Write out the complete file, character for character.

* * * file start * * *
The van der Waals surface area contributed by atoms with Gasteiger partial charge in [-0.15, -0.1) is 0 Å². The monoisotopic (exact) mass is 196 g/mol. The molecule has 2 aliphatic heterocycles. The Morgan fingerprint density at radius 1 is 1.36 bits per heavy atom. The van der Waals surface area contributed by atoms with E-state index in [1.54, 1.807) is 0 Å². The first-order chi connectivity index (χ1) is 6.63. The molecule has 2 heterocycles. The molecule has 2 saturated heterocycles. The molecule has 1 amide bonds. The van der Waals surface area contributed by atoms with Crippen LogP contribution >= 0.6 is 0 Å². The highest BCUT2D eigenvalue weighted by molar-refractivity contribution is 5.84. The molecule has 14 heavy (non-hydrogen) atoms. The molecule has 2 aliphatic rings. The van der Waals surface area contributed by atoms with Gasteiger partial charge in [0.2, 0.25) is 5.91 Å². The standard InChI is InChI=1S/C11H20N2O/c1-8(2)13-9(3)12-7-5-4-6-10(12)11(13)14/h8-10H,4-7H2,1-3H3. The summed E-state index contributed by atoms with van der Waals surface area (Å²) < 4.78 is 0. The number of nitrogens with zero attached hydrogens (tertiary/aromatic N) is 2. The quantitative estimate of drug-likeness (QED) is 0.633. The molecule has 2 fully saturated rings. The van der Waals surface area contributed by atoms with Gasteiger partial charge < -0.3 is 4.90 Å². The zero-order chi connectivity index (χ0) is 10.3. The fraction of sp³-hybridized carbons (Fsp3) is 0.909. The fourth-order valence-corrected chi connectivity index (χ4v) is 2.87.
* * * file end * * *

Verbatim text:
The van der Waals surface area contributed by atoms with Gasteiger partial charge in [-0.15, -0.1) is 0 Å². The monoisotopic (exact) mass is 196 g/mol. The molecule has 2 aliphatic heterocycles. The Morgan fingerprint density at radius 1 is 1.36 bits per heavy atom. The van der Waals surface area contributed by atoms with E-state index in [1.54, 1.807) is 0 Å². The first-order chi connectivity index (χ1) is 6.63. The molecule has 2 heterocycles. The molecule has 2 saturated heterocycles. The molecule has 1 amide bonds. The van der Waals surface area contributed by atoms with Crippen LogP contribution >= 0.6 is 0 Å². The highest BCUT2D eigenvalue weighted by molar-refractivity contribution is 5.84. The molecule has 14 heavy (non-hydrogen) atoms. The molecule has 2 aliphatic rings. The van der Waals surface area contributed by atoms with Gasteiger partial charge in [0.2, 0.25) is 5.91 Å². The standard InChI is InChI=1S/C11H20N2O/c1-8(2)13-9(3)12-7-5-4-6-10(12)11(13)14/h8-10H,4-7H2,1-3H3. The summed E-state index contributed by atoms with van der Waals surface area (Å²) < 4.78 is 0. The number of nitrogens with zero attached hydrogens (tertiary/aromatic N) is 2. The quantitative estimate of drug-likeness (QED) is 0.633. The molecule has 2 fully saturated rings. The van der Waals surface area contributed by atoms with Gasteiger partial charge < -0.3 is 4.90 Å². The zero-order chi connectivity index (χ0) is 10.3. The fraction of sp³-hybridized carbons (Fsp3) is 0.909. The fourth-order valence-corrected chi connectivity index (χ4v) is 2.87.